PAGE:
COVID Christmas Casserole of Madness

I feel like if you are travelling Australia and visiting people catching COVID is somewhat inevitable. Don’t get me wrong we have been doing everything we can to minimise the risks, we have masks, we social distance as much as possible from others, we’re fully vaccinated, I wash my hands obsessively because it has become very obvious it is physically impossible for me not to touch my face. Unfortunately our luck ran out when I got a call from Phoebe the morning we left the Snowy Mountains that we’d been identified as a close contact of a case. What I was surprised about was how utterly incompetent not only the public health information system was in Canberra, but how useless it also was in NSW and VIC.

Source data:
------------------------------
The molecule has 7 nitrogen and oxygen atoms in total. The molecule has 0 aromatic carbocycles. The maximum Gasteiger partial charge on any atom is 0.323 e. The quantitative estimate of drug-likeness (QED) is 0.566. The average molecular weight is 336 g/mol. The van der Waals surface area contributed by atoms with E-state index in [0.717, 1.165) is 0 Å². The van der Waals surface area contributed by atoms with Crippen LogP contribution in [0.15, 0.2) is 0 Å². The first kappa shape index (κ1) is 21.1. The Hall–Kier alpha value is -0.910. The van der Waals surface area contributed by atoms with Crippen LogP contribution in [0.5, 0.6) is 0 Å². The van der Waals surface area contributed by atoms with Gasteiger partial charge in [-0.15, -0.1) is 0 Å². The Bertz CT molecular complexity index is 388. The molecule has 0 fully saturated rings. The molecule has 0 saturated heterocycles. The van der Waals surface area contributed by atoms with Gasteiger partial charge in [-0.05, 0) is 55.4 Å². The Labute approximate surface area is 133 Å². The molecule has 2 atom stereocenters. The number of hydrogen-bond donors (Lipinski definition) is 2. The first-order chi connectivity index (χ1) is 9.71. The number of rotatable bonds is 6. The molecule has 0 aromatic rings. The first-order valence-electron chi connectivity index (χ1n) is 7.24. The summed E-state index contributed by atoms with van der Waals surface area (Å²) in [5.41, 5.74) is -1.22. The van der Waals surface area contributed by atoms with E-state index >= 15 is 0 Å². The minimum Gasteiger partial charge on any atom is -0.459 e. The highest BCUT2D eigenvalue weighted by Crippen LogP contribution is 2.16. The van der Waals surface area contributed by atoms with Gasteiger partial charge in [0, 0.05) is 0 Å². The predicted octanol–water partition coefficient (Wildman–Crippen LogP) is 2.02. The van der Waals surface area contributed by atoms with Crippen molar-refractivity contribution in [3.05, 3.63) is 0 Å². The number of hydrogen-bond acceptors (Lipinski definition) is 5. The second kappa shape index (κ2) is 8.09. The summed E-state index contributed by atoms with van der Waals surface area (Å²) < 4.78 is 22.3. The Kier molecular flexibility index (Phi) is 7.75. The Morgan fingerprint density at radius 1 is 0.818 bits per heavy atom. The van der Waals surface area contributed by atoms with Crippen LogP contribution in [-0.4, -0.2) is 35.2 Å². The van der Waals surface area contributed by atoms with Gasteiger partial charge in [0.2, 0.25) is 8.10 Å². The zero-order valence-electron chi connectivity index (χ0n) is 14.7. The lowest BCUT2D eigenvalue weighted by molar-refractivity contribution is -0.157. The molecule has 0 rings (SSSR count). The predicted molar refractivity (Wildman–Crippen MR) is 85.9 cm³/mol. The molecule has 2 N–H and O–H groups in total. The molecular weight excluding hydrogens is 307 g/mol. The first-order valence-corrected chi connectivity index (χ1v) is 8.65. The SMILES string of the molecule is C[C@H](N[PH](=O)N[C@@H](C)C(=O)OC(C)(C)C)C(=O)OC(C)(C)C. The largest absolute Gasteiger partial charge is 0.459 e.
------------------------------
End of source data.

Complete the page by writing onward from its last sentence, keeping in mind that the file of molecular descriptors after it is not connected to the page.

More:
That morning dawned in spectacular hues of pink and orange over the Tom Groggin campsite. We had breakfast, packed up, and were trundling our way into Victoria when I received the dreaded phone call. Our dinner at Lazy Su was at the exact same window as when a COVID case was there, what made matters worse was the social distancing while we were there was sub optimal as it was so busy. Because Matt was driving I started the nightmare of working out what we were meant to do. There were 3 main issues I identified: 1) We were no longer in the state where we were exposed, 2) We didn’t have much in the way of food in the van and 3) We have no fixed address, no toilet and therefore live in “unsuitable accomodation” for quarantine. I started off by calling CBR public health and explained we were now in Victoria rather than the ACT, their instructions were clear and simple. If you are in another state you now need to follow their rules. Ok, I naively thought to myself, that’s easy enough to do. I then called Victoria Health and things started to go poorly. At first they couldn’t grasp the concept of how someone had travelled to another state as a close contact and it took a tedious length of time for me to to get them to understand that people can travel a long way in a few days while living in a van. I then spent close to two hours on the phone trying to work out where we were meant to stay and not a single person was able to give me a plan. Right, I said to Matt, stuff it, it’s nearly Christmas (22nd December), we just better find a testing clinic ASAP, wear masks if we need to get out of the van, and work out what we do after we get a swab. Following some hasty research online I realised that the Victorian Health System was so over run with tests we wouldn’t get ours back in time to meet with my family for Christmas, so I picked a testing hub in Albury NSW banking on their system being at least a little bit faster. After getting swabs shoved up our snoots we drove back into Victoria and I got back on the phone. Another couple of hours later I realised that there was next to no system for people with no fixed address, that the people on the helpline don’t have any great understanding of infectious disease, and the entire process was at breaking point. I kid you not the man I spoke to on the phone told Matt and I to stay at a caravan park with shared facilities. I explained to him that if the worst case scenario occurred and Matt and I had COVID that it probably wouldn’t be in the best interest of the community if we stayed somewhere full of grey nomads and asked if he had any other ideas. He did not. Right, I thought to myself, I’m not having that, we are going to go bush, proper bush, and see no one, avoid everything, and do our business in a home made hole. And so we did.